Green and confused spring-training novice that I am, I bought a lawn ticket to Saturday's Giants/A's game. It was St. Patrick's Day. It was like a nature show on the mating habits of drunk 20-somethings. David Attenborough was hiding behind a bush, narrating the whole thing.
It was the largest crowd that I've ever seen for a spring-training game, and there wasn't a lot of interest in the in-game action. Not suggesting that it was a park filled with fair-weather fans -- most of them built a vacation around a baseball team, which requires at least some level of commitment -- but there wasn't a lot of interest in the on-field action. Heck, it's spring. Of course not. But when Pablo Sandoval hit a high, arcing home run, there wasn't that familiar, off-the-bat buzz that home runs usually have. It was a different crowd.
But when House of Pain started blasting over the speakers, everyone started paying attention. Man, how I wish I had a nickel for every time I've used that sentence in my life. When Wilson came in, the crowd went nuts. Everyone stopped to cheer. People in Wilson shirseys and Irish-themed Wilson shirts exchanged high-fives.
He wasn't just a reliever, some fungible commodity that could be replaced with any hard-throwing reliever who didn't vomit when confronted with a stressful situation. He was something that the folks with the plastic cups came to see.
And if you've followed the Giants for a while, you get it. One of the reasons that Steve Finley ▬▬▬ ▬▬ ▬▬▬▬ bullshit ▬▬▬▬ dammit ▬▬▬▬ off Wayne Franklin was because Dustin Hermanson wasn't a very good closer. Or was it Matt Herges? I can't remember.
After that, there was Armando Benitez, who neatly coincided with the decline of the Giants empire. When closers fail, closers get noticed. And after a post-Nen stretch like that, a closer who succeeds -- and does the little things, like closes every series-clinching game en route to a championship -- becomes a folk hero. That's before adding in the personality, whether you think it's mostly manufactured or not. There are a lot of reasons why Giants fans go goofy for Wilson.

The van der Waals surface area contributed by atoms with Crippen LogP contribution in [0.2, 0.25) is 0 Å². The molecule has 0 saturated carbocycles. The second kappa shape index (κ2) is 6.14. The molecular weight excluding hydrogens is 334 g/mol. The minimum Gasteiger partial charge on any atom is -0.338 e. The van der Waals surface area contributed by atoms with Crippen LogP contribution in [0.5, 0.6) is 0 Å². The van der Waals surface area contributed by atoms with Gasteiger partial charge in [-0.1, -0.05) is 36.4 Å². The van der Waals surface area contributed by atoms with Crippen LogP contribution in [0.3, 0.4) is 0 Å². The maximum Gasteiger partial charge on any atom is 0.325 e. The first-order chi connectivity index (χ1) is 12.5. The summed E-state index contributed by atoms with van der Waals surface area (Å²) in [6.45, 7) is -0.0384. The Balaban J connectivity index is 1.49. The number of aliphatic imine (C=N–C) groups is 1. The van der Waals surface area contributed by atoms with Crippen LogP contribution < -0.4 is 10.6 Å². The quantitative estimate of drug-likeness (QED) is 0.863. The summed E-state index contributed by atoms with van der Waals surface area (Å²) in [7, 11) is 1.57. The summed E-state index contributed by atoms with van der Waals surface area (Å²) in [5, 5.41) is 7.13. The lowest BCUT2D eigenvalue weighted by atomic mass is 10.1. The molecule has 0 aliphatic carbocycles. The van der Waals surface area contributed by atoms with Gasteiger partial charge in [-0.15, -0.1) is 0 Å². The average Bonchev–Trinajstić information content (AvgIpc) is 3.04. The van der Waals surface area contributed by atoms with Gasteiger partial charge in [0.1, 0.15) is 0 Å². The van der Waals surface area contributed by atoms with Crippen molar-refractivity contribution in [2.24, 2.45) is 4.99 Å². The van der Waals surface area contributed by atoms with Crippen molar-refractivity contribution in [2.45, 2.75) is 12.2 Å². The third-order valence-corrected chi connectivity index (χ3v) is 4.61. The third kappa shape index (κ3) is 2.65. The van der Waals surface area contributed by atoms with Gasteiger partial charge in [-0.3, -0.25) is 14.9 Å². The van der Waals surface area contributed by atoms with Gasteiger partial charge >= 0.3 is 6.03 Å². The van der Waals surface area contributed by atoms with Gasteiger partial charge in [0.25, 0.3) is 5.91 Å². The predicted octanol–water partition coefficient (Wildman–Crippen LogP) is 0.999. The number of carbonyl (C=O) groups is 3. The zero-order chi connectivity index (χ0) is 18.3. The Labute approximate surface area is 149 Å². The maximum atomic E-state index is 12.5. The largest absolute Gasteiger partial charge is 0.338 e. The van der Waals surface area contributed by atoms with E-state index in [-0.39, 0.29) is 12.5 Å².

But this is a projection of how Wilson will do in 2012, not how he'll be remembered by Giants fans in 2032. There's reason to be skeptical.
You can see the decline of his fastball. That's not the end of the world. Other pitchers have continued to stay effective after losing their elite fastball. But it's a red flag.
Another red flag, possibly the size of something that would drape the stands at a Chinese soccer match: His BB/9 of 5.1 last year. Five walks for every nine innings. He was hurt. He was ailing. He wasn't himself. But still: five walks for every nine innings. Gremlins and pixies helped his ERA stay as low as it did. He allowed a ton of runners for a closer.
So predicting Brian Wilson's 2012 is a simple endeavor. You just have to decide if it was an off year because of an injury that's fixed now, or an injury that has dreadful long-term ramifications. There's no real evidence either way. He's throwing in the low-90s this spring, which doesn't mean all that much, considering that he hasn't thrown a ton in game situations. It's still spring training. Velocity concerns aren't that uncommon in the spring, and I'm worried more about the control/command than the fastball.
You don't have to be cynical in a Giants-centric kind of way to predict bad things; you just have to be cynical about the health of pitchers in general. You don't have to be a fanboy or fangirl to think good things, but it helps. Give me the middle ground to avoid looking like a complete fool.
S: I dunno. Do we predict these? 39. I predict 39 saves.